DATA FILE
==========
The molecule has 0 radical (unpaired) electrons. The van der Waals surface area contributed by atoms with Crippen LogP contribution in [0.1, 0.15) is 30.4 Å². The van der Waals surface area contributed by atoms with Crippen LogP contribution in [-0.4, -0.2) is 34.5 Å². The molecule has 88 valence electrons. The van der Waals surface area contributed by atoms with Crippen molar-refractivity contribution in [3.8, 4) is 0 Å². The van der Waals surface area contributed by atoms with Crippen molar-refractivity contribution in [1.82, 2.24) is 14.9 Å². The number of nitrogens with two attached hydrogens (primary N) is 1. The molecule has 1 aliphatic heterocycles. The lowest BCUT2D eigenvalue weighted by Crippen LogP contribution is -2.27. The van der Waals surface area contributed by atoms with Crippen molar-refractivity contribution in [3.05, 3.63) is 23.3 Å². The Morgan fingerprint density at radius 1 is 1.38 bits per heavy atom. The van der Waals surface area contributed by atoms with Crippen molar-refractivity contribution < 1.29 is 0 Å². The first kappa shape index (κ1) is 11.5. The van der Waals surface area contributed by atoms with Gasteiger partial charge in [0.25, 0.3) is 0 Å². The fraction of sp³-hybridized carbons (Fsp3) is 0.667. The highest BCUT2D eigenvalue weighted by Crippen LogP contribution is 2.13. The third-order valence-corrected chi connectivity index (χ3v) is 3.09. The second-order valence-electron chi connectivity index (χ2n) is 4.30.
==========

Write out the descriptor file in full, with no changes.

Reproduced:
The molecule has 0 radical (unpaired) electrons. The van der Waals surface area contributed by atoms with Crippen LogP contribution in [0.1, 0.15) is 30.4 Å². The van der Waals surface area contributed by atoms with Crippen LogP contribution in [-0.4, -0.2) is 34.5 Å². The molecule has 88 valence electrons. The van der Waals surface area contributed by atoms with Crippen molar-refractivity contribution in [3.8, 4) is 0 Å². The van der Waals surface area contributed by atoms with Crippen molar-refractivity contribution in [1.82, 2.24) is 14.9 Å². The number of nitrogens with two attached hydrogens (primary N) is 1. The molecule has 1 aliphatic heterocycles. The lowest BCUT2D eigenvalue weighted by Crippen LogP contribution is -2.27. The van der Waals surface area contributed by atoms with Crippen molar-refractivity contribution in [3.05, 3.63) is 23.3 Å². The Morgan fingerprint density at radius 1 is 1.38 bits per heavy atom. The van der Waals surface area contributed by atoms with Crippen molar-refractivity contribution < 1.29 is 0 Å². The first kappa shape index (κ1) is 11.5. The van der Waals surface area contributed by atoms with Gasteiger partial charge in [0.25, 0.3) is 0 Å². The fraction of sp³-hybridized carbons (Fsp3) is 0.667. The highest BCUT2D eigenvalue weighted by Crippen LogP contribution is 2.13. The third-order valence-corrected chi connectivity index (χ3v) is 3.09. The second-order valence-electron chi connectivity index (χ2n) is 4.30.